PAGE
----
ERIC Number: ED402651
Record Type: RIE
Publication Date: 1996-Oct
Collaboration Efforts among Teachers: Implications for School Administrators.
Kruse, Sharon D.
Teachers are often placed in teams and expected to work together without support or instruction. This paper presents findings of a study that identified and described the extent to which individual teachers collaborate and the conditions under which collaboration occurs. The study, which focused on three middle schools with a strong commitment to teacher teaming, was part of a larger research study sponsored by the Center for Organization and Restructuring of Schools. Data were gathered from interviews with teachers, administrators, and other key actors; observation of classrooms and meetings; and review of school documents. Teachers who reported success identified three areas in which they felt most supported in their collaborative work--in discussion about students, instruction, and curriculum. Individual knowledge, individual past practice, and the conditions of schooling influenced collaboration. The presence of structural and social conditions are not enough to ensure the creation of professional community. Creating an ongoing communal activity requires a commitment among members based on need; an embracing of a variety of complementary interests; and on the belief that individual success as being necessarily linked to communal success. (Contains 31 references.) (LMI)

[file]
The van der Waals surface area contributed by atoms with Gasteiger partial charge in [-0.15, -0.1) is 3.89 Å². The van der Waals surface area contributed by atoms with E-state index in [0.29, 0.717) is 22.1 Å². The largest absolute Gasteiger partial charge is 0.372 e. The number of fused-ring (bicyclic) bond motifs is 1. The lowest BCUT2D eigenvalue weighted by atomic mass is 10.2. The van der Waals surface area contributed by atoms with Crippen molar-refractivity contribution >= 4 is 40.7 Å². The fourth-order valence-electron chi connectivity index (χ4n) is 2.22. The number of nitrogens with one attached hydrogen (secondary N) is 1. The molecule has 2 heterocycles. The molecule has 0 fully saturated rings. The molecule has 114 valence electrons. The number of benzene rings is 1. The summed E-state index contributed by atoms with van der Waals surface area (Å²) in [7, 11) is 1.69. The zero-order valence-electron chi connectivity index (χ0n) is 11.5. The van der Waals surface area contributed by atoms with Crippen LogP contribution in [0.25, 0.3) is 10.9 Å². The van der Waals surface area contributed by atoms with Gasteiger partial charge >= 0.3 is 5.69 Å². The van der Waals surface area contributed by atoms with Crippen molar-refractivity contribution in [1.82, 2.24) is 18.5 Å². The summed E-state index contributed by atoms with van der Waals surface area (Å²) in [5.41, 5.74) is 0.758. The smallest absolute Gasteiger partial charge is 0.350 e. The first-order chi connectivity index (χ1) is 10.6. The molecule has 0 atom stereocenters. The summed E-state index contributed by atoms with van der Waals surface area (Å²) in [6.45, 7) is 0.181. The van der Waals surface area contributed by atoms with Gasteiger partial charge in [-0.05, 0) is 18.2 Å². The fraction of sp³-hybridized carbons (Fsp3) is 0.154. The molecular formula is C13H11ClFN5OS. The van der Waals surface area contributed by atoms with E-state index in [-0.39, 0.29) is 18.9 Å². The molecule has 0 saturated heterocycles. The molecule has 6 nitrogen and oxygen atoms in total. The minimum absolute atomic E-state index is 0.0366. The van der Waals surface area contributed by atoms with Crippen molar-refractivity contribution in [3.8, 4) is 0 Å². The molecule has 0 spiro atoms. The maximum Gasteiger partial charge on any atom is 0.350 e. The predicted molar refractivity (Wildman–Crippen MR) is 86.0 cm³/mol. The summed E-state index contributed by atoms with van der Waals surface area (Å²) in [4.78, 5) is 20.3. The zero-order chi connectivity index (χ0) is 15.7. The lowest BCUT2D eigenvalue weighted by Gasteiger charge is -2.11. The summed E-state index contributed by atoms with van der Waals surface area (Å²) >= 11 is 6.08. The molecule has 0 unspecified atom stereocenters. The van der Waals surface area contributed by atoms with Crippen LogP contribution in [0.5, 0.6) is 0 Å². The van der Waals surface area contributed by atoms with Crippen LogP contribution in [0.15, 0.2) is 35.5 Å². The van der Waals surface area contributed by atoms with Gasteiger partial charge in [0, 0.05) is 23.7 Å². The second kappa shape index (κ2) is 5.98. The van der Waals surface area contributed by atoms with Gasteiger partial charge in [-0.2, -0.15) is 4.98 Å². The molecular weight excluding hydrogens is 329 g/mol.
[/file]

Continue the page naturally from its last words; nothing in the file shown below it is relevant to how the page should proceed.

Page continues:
Descriptors: Collegiality, Cooperation, Cooperative Planning, Intermediate Grades, Interprofessional Relationship, Junior High Schools, Middle Schools, Organizational Change, Participative Decision Making, School Administration, Teacher Collaboration, Teacher Role, Teaching Conditions, Teaching (Occupation), Team Training, Teamwork
Publication Type: Speeches/Meeting Papers; Reports - Research
Education Level: N/A
Authoring Institution: N/A
Note: Paper presented at the Annual Meeting of the University Council for Educational Administration (10th, Louisville, KY, October 25-27, 1996).